• Strynadka N.C.J.
      • Redmond M.J.
      • Parker J.M.R.
      • Scraba D.G.
      • Hodges R.S.
      ). This approach works well for small linear sequences that are surface-exposed, unstructured loops, or β-turn containing regions. However, a method to generate antibodies that recognize helical segments in proteins when using short synthetic peptides is needed. Because short peptides of helical sequences are unstructured when removed from the protein, there is a need to constrain these sequences in an α-helical conformation. We designed de novo a parallel two-stranded α-helical coiled-coil as a stabilized template suitable for presentation of helical epitopes. The design of the peptide involves relatively small changes to the native protein segment (only two residues/heptad). By substituting residues on the hydrophobic face, a stable hydrophobic core can be formed, thus driving the association of the two helices into a coiled-coil. Although we have described a homodimer in this work, this technique could easily be applied to create a heterodimer for immunization with two different epitopes.
      The approach described requires the identification of a helical protein segment of interest and its orientation. The typical helix found in a globular protein is short (less than 20 residues) and easily accommodated in our template. Alanine residues can be included to fill any open surface positions. Because ∼50% of all α-helices in proteins are amphipathic, the solvent-exposed face of the helix is readily defined. The spacing of hydrophobic residues will follow a three-four or four-three residue hydrophobic repeat. In this case, the design of a helical epitope immunogen simply involves placing the helical sequence into the template in Fig. 1 in an appropriate register such that hydrophobic residues in the amphipathic helix are replaced by the hydrophobic residues in the template. The oxidized coiled-coil template will have the same solvent-exposed positions as that in the amphipathic helix from the protein of interest. If the helix of interest is not clearly amphipathic, there are seven possible helical orientations in which a given peptide sequence can be inserted into the template and, thus, seven sets of a/d core residues. The contribution of each a/d residue in each set could be simply summed using the data of Refs.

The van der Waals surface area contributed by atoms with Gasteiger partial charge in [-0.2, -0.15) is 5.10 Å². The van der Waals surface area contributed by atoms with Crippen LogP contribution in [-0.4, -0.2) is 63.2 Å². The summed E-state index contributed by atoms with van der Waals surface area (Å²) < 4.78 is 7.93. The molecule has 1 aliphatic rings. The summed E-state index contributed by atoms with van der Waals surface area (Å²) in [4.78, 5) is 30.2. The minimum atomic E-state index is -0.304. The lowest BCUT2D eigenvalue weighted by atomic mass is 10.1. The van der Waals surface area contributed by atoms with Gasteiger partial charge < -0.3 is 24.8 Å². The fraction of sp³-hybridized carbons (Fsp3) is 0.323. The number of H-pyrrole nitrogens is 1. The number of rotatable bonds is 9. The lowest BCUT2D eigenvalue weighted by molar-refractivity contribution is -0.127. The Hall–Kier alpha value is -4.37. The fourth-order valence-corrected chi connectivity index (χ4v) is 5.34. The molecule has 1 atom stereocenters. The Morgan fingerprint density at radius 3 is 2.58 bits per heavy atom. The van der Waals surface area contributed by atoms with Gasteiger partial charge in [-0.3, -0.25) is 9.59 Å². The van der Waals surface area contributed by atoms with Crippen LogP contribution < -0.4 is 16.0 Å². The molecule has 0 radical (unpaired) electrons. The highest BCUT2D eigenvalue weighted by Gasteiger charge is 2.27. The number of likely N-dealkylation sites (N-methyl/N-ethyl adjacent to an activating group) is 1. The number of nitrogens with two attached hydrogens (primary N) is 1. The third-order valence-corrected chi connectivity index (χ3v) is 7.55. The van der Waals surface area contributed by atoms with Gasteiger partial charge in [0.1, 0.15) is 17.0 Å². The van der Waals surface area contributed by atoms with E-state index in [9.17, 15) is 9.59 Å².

• Wagschal K.
      • Tripet B.
      • Lavigne P.
      • Mant C.
      • Hodges R.S.
      and
      • Tripet B.
      • Wagschal K.
      • Lagvine P.
      • Mant C.T.
      • Hodges R.S.
      , and the frame that yields the greatest stability is selected as the most probable orientation of surface-exposed and hydrophobic core residues. In cases where several orientations are equally plausible, multiple immunogens could be prepared, and the resultant antibodies could be used to probe the correct surface accessible residues in the helix of the native protein.
      With our current design criteria, we maximized the stability of the template (Fig. 5) by incorporating an interchain disulfide bridge and maximizing the hydrophobicity of the a and dresidues in the hydrophobic core. Although the incorporation of the disulfide bridge increases stability (compare GCN4(p1-md) and GCN4(p1-db)), the additional increase in stability by optimizing the hydrophobic core was substantially greater (compare GCN4(p1-db) and GCN4 coiled-coil template). Thus, the stability of our template design ensures that antibodies are generated to an α-helical structure regardless of the residues inserted into the template. The observed increase in stability of the template could be predicted from previous research on model coiled-coils showing that the major contributing factor to coiled-coil stability is the hydrophobic core positionsa and d. Substitution of three Val residues by Ile in the a position was shown to increase the guanidine hydrochloride midpoint of a model coiled-coil by 1.8 m(